Arsenic is a naturally occurring element with a chequered past. From treating ulcers to bumping off rivals, David Jesudason charts how the chemical has been used to cure and kill for centuries.
The Greek physician Hippocrates discovered the toxic properties of arsenic in 370 BCE but also realised the chemical element could be used to treat ulcers. (He recommended such sores were washed with wine before being dressed with fig leaves, too.) Later, the Roman physiologist Galen (129–99 CE) used arsenic for treating psoriasis.
James C Whorton, writing in ‘The Arsenic Century’, explains that the element was advantageous to those “contemplating murder, as it has no distinctive taste or smell”. One of the most famous early cases of arsenic being used in this way was by the Roman Emperor Nero. Together with his mother Agrippina, he reputedly used white arsenic to murder 13-year-old Britannicus in 1 CE. Nero would probably have assassinated his stepbrother by dissolving the undetectable solution in water before adding it to his food or drink.
Professional poisoners were common in the 15th century. Their skill lay in an ability to concoct toxins that didn’t lead to an immediate or obvious death. The Borgia family were known for this method of assassination and used a compound of arsenic called cantarella, which caused weakness, confusion, vomiting, diarrhoea and intestinal pain. Lucrezia Borgia, born in 1480, was infamous for using cantarella to kill rivals and those she couldn’t manipulate. However, her reputation as a femme fatale was probably overstated by her own family, who used her notoriety to gain power in Renaissance Italy.
Guilia Tofana became notorious after selling arsenic to wives who wanted to murder their husbands in 17th-century Italy. She is believed to have helped kill 600 men by dispensing her arsenic-laced Acqua Tofana under the guise of a cosmetic lotion. It took effect very slowly and was believed to bring about death on a predetermined day. Wolfgang Amadeus Mozart, who died in 1791, is perhaps the most famous Acqua Tofana ‘victim’. Some reports claimed that he was poisoned by rival and teacher Antonio Salieri, a myth perpetuated by Alexander Pushkin’s ‘Little Tragedies’ dramas.
Arsenic poisonings were common across the whole of Europe, particularly in France. Between 1677 and 1682, the Affair of the Poisons rocked French society when members of the aristocracy were charged with poisoning and witchcraft during the reign of King Louis XIV. But arsenic wasn’t only used for murder; it was also used in consumer goods. It can produce a bright green pigment, which might explain why, after his death, Napoleon’s hair was found to contain abnormal quantities of arsenic: it reputedly came from a type of wallpaper he liked.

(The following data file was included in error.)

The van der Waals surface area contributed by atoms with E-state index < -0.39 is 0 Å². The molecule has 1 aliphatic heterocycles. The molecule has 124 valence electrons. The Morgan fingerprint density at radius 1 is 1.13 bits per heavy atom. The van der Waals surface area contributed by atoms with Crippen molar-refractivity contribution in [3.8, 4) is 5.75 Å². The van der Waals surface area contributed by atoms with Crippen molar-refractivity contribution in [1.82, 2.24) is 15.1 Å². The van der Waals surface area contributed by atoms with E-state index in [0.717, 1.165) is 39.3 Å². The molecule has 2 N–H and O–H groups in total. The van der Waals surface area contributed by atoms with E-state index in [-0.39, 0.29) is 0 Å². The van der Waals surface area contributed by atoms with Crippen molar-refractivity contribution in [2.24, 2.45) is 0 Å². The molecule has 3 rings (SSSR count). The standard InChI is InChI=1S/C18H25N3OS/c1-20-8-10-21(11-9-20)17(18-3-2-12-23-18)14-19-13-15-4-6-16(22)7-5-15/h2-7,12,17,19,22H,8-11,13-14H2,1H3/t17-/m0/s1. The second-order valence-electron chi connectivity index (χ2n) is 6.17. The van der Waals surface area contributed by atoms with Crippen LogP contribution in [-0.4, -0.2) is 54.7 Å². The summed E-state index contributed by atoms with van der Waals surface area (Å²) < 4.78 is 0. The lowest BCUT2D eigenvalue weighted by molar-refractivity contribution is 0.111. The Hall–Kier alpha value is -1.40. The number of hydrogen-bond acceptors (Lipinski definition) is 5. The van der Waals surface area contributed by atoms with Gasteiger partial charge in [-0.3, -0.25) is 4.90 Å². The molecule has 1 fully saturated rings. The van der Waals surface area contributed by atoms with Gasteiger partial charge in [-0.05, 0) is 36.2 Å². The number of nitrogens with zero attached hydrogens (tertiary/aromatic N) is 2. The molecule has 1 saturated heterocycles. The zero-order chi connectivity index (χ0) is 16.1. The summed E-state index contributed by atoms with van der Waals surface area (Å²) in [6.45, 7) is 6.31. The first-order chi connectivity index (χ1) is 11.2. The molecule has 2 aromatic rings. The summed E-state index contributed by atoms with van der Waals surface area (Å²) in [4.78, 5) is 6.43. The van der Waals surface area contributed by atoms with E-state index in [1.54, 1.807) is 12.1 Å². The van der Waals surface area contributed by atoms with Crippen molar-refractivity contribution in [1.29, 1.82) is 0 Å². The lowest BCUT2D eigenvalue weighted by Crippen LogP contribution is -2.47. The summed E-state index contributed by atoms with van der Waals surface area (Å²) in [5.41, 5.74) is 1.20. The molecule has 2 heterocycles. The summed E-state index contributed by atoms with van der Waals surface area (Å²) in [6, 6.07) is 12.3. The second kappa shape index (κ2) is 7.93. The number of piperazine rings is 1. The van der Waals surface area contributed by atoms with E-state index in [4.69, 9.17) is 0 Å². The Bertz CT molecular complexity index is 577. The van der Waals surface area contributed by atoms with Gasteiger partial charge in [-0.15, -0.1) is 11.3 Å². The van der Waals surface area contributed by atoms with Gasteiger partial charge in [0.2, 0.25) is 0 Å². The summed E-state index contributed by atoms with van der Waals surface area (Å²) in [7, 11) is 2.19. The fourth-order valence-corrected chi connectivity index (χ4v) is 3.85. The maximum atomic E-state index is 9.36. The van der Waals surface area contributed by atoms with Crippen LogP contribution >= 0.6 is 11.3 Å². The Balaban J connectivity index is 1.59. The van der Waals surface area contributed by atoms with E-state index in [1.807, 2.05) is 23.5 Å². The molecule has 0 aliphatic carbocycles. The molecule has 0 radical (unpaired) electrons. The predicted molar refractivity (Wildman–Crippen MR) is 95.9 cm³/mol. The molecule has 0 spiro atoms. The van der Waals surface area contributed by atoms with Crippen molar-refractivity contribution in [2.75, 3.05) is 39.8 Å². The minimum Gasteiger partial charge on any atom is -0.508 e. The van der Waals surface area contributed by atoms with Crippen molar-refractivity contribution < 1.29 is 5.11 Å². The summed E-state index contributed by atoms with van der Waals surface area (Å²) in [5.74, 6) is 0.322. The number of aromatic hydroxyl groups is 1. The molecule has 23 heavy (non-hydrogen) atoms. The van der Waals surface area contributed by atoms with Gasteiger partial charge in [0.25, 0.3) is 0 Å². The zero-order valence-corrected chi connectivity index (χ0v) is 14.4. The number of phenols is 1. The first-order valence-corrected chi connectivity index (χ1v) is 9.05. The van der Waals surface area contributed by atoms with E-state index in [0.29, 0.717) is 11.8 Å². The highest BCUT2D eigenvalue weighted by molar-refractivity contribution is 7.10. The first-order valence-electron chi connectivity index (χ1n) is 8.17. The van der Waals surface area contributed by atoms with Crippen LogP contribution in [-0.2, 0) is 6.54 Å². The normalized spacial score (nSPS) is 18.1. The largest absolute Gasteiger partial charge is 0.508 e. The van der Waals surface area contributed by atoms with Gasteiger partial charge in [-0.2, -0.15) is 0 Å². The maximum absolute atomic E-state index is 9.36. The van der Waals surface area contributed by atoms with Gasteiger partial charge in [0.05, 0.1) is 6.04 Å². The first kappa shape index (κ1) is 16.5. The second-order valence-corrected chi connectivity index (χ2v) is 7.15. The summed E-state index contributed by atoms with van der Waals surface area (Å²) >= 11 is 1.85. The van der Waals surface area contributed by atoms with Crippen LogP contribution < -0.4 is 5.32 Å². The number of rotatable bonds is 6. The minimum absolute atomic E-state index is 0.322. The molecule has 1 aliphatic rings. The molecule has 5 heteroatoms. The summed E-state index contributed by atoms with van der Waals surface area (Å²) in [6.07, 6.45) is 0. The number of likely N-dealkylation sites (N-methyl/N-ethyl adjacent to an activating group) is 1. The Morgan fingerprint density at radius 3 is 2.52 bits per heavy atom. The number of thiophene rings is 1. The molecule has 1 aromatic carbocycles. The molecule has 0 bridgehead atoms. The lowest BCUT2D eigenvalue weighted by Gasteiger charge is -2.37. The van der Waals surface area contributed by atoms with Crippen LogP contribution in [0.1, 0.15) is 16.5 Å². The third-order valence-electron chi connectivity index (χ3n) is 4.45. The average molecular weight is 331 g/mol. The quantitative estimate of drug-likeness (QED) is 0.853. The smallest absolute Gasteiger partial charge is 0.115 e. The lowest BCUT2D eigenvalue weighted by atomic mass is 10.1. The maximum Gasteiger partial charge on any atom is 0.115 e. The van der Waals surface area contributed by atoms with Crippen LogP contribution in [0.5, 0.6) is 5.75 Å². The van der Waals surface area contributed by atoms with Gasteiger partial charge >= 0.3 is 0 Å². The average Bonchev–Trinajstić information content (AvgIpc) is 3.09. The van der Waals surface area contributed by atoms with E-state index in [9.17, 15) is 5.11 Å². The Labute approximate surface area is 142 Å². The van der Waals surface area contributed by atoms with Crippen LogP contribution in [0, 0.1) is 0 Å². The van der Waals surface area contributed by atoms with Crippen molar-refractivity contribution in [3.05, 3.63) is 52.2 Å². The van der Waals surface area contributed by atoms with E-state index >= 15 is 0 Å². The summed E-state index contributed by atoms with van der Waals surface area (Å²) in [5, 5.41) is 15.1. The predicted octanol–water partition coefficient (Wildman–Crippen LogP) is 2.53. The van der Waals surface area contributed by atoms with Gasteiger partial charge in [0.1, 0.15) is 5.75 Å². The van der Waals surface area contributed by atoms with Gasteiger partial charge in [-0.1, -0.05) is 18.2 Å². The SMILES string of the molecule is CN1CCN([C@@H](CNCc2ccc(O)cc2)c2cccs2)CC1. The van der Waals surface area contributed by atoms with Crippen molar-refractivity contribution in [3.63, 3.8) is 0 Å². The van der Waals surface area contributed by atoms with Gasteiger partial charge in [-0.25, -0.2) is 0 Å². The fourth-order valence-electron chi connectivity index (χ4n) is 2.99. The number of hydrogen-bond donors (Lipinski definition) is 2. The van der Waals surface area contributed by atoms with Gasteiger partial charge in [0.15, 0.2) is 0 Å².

Arsenic became popular in Victorian Britain as a cheap ‘replacement’ ingredient used in everything from wine and beer to children’s sweets. The Arsenic Act of 1851 placed restrictions on its use, making it the UK’s first legally recognised poison, but enforcement of the law was weak. In fact, 21 people were killed and over 200 poisoned in the Bradford sweets poisoning in 1858. Arsenic was also used in cosmetics well into the 20th century, with many people accidentally poisoned.
Despite the number of deaths it caused, accidental or otherwise, in 1909 arsenic once again became a force for medical good. German chemist and Nobel Prize-winner Paul Ehrlich perfected a chemical compound to treat syphilis called Salvarsan. It contained 30–32 per cent arsenic and was a ‘magic bullet’ that could locate and destroy invading pathogenic cells. The principles of how Salvarsan works, where a compound seeks out and destroys diseased cells, only causing minor damage to the patient, was new and soon to be used in chemotherapy.
Not all technological advancement benefits humanity, and during World War I arsenic caused huge amounts of suffering. During the Battle of Verdun, in 1916, about 300,000 people died in 303 days. Many of the estimated 23 million shells used were filled with arsenic, and fields in this region of France remain poisoned today. Later, the chemical weapon lewisite was developed, which included arsenic trichloride among its ingredients. Lewisite causes skin to blister and has the nickname ‘Dew of Death’.
Arsenic’s notoriety means it has featured in a lot of fiction. It’s strongly associated with Agatha Christie, although only eight of her characters are killed with arsenic out of a total 300 victims. Frank Capra’s ‘Arsenic and Old Lace’ stars Cary Grant as a drama critic who discovers his aunts are poisoning their lodgers. But perhaps the most memorable arsenic death is in ‘Madame Bovary’. As Joan Acocella writes in the New Yorker, “Flaubert described the process in detail: the retching, the convulsions, the brown blotches breaking out on the body, the hands plucking at the bedsheets. He is said to have vomited at the dinner table two nights in a row after writing this scene.”